Social gatherings with his sisters and brothers next to their humble and caring father and sharp, intelligent and hardworking mother; observing the carpets wherever he went and peering over and examining each and every flower of its plants; the feeling of pure redness, greenness and blueness in the ornaments; the formation of the many trees like a vast jungle, within the frost of the window panes on a very cold winter’s day; drowning in the spiritual atmosphere of the mosques and the feeling of friendship with the flowers, birds, blossoms and arabesques of the tile-work; the thrill of the brilliant shimmer of the mirror-work in the shrines—perhaps such experiences are the main reason for Mr. Malool’s admiration of the traditional arts of Iran. An art which he too has played a part in its preservation and introduction to the world.
In short, constant pleasure and enjoyment of anything and everything, describes his childhood.
He attended the Farzin Elementary School and although he was not very studious, however, due to his sharp intelligence and strong stamina, he was able to complete this level as an honor student and with high grades. He claims, “Both while a student from elementary school to university and while studying books other than text books, I would not give up until I had completely understood the text and despised the simple memorization of texts.”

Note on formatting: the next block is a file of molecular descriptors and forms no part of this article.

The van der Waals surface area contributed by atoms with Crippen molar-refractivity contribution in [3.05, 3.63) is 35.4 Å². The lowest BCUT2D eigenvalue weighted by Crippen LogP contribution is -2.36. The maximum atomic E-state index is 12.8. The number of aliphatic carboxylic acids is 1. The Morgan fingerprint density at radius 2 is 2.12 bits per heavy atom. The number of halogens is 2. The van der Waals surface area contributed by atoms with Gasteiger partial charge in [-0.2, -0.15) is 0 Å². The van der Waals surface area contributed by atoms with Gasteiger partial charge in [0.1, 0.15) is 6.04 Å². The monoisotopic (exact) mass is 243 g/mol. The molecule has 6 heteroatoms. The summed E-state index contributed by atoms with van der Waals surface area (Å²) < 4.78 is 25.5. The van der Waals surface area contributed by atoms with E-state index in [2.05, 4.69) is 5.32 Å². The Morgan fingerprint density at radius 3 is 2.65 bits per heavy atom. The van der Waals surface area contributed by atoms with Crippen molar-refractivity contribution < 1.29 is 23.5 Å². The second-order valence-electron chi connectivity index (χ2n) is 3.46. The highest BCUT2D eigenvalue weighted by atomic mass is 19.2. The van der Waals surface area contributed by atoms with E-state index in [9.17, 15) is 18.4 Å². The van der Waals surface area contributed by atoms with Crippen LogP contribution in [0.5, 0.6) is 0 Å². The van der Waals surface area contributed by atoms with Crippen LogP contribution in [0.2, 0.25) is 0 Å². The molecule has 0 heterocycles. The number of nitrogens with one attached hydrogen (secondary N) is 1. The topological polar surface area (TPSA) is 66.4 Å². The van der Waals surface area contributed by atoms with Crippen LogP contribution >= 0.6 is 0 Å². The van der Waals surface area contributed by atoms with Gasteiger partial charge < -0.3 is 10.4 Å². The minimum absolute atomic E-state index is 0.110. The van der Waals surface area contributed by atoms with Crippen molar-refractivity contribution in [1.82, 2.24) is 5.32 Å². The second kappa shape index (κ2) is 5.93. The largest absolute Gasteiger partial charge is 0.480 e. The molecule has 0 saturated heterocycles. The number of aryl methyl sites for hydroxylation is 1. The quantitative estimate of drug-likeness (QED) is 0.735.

Mr. Malool’s first experience in an economic capacity and earning an income goes back to the age of twelve. One day he decides to buy some lima beans, cook them at home and sell them in the market. This experience was a profitable one for him.
This memory of his is interesting, “Back then, at the beginning of winter, philanthropists would come to the school and would give poor students coats and warm clothing.” In one of Arak’s fierce winters, his name was put on the list to receive a coat. This event affected him so much that to this day, recalling this memory brings tears to his eyes. Even then, he returned home crying and told his father, “Not only will I not take their coat, but we also have to give one or two coats to the poor children of school.”
Even though his family in terms of their financial situation counted as the poor class of society but his parents cared immensely about their children’s education.
Mathematics—especially geometry—and philosophy are his main interests during his young adulthood.
The Mohammad-Reza Shah, and later the Samsami High Schools were where he studied mathematics. The Samsami School was in those days, among the best schools of Arak where most of the students had been accepted due to their high grades. Since Mr. Malool was at the time, one of the most advanced students in Arak, he was able to register at this school and complete his studies there with very high grades and as an honor student.